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set up at Daphne by Antiochus IV., in imitation of that of Pheidias ; certain statues, in the temple of Zeus Olympius at Athens, which are praised, but not specified, by Pausanias: and even some of the Greek kings of the conquered states of Asia arrogated to themselves this highest honour that the piety of earlier times could pay to the gods ; for Pausanias saw, in the temple of Zeus at Olympia, an ivory statue of king Nicomedes (v. 12. § 5). The chief of the above works are fully described in the Dictionary of Biography, arts. Plieidias, Polydeitus.
The question respecting the mechanical execu-.tion of chryselephantine statues involves certain diffieulties, which have been very elaborately and ingeniously examined by Quatremere de Quincy, in his splendid work entitled " Le Jupiter Olym-pien, ou, I1 Art de la Sculpture Antique, conside're sous un nouveau point de yue:" &c. Paris, 1.815, folio. A very slight consideration of the material employed will show the nature of the difficulties. From a log of wood or a block of marble the required figure can be elaborated by cutting away certain portions: clay can be moulded, and bronze
•or plaster cast, in the form, previously determined on-: but the material for an ivory statue is pre-
-sented in pieces which must be made to assume an entirely new form before the work can be commenced. Now De Quincy supposes that the ancients possessed the art, now lost, of cutting the curved parts of the elephant's tusk into thin plates, varying in breadth up to 12 or even 20 inches, and bending them into the exact curves required by the various parts of the 'figure to be covered. These plates, having been brought to their proper forms by comparison with a model, on which each of them was marked, were placed upon the core of the statue, which was -of wood, strengthened with metal rods, and were fastened to it and to each other chiefly by isinglass ; and of courss the whole surface was polished. (An excellent account of the process, according to De 'Quincy's views, is given in the work entitled Menageries^ vol.- ii. c. 13.) The ivory was used for the flesh parts, that is, in the colossal statues of the deities, the face, neck, breast, arms, hands, and feet. The other parts of the wooden core were covered with thin beaten gold, to represent the hair and drapery, which was affixed to the statue in such a manner as to be taken off at pleasure, as, ultimately, it was. The gold was in many places embossed and chased ; and colours were freely employed. The eyes were formed either of precious stones or of coloured marbles. To preserve the ivory from injury, either from too much or too little moisture, oil was poured over it in the first case, \vater in the second. (Comp. Diet, of Biog. art. Plieidias, and M tiller, Arch. d. Kunst, § 312.) The prodigious quantities of ivory required for these works were imported, in the time of Pheidias, chiefly from Africa. (Hermipp. ap. Atli. i. p. 27.)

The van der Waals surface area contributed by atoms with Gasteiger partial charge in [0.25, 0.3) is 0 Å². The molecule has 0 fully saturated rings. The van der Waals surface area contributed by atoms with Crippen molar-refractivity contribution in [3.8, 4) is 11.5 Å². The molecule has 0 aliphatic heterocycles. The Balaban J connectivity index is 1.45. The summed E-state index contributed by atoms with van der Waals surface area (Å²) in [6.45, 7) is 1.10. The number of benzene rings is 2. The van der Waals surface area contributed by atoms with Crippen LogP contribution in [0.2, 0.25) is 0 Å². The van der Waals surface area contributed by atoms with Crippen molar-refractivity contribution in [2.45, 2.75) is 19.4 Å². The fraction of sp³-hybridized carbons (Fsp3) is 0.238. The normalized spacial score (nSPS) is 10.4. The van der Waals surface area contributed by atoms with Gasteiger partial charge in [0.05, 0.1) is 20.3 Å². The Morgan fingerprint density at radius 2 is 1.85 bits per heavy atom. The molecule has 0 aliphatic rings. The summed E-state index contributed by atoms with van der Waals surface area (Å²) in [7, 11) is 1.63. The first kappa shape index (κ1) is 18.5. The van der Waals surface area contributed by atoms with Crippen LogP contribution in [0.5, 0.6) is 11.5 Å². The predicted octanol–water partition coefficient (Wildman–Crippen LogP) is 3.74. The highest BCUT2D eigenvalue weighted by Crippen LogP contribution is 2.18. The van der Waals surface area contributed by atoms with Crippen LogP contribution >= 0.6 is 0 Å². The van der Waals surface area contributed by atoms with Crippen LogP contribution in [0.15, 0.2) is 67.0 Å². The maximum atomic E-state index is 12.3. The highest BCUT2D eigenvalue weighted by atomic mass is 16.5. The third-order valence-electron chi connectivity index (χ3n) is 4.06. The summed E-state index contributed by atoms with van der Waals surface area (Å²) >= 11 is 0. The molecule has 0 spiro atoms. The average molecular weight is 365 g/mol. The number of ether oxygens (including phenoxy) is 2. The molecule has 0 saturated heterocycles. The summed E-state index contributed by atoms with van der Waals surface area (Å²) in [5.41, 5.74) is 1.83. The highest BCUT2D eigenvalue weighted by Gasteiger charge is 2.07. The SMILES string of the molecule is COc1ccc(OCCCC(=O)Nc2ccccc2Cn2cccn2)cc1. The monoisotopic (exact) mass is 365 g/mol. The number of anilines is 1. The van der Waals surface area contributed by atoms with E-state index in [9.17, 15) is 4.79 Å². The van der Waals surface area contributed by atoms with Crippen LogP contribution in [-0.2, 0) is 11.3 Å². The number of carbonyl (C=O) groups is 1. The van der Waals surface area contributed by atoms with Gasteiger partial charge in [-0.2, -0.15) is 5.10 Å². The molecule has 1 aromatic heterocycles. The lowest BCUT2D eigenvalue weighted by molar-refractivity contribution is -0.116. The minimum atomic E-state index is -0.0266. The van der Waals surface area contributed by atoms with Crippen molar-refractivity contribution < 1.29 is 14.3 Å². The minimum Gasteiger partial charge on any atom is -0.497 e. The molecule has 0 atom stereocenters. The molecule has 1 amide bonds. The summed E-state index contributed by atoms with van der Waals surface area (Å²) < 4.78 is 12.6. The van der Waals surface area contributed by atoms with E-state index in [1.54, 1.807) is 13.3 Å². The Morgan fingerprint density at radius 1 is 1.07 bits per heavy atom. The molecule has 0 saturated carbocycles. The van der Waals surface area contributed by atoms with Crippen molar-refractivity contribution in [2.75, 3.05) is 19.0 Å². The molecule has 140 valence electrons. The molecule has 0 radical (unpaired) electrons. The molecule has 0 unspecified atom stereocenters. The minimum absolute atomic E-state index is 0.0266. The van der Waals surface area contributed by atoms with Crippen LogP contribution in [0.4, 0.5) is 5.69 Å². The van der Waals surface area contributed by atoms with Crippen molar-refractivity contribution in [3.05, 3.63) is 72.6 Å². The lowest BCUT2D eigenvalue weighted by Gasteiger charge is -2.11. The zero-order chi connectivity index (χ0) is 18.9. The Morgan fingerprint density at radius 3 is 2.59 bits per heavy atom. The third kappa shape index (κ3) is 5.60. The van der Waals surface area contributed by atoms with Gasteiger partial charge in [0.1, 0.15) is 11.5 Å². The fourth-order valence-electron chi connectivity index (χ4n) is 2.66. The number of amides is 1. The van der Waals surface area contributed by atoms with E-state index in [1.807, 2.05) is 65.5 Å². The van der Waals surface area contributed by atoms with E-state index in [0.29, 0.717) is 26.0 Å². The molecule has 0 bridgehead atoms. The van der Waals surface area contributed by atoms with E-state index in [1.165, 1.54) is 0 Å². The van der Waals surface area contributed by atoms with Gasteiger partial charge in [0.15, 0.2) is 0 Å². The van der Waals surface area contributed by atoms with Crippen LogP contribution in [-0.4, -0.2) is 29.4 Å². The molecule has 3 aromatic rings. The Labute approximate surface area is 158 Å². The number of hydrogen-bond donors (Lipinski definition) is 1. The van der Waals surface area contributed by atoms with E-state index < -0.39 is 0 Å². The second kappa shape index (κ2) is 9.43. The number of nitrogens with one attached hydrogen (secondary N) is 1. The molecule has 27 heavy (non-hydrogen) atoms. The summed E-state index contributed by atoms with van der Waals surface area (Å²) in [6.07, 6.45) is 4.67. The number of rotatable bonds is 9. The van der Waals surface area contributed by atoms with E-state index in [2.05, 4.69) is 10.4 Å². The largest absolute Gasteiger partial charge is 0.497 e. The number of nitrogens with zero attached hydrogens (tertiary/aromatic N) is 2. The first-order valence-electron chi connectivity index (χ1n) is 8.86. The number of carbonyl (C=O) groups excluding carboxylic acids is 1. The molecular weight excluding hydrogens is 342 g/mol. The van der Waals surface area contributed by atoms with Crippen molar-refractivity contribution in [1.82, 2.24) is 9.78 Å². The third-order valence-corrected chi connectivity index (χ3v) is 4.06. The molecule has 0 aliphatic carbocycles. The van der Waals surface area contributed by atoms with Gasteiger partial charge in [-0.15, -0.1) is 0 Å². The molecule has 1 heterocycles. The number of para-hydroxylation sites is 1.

The other uses of ivory in the arts were chiefly the making of statuettes and other small objects, which could be carved at once out of the solid part of the tusk ; and for such purposes it seems to have been employed from a very early period. Thus on the chest of Cypselus there were ivory figures in relief (Pans. v. 17. §2). Various small works in ivory have come down to us, belonging to all periods of the art, among the most interest-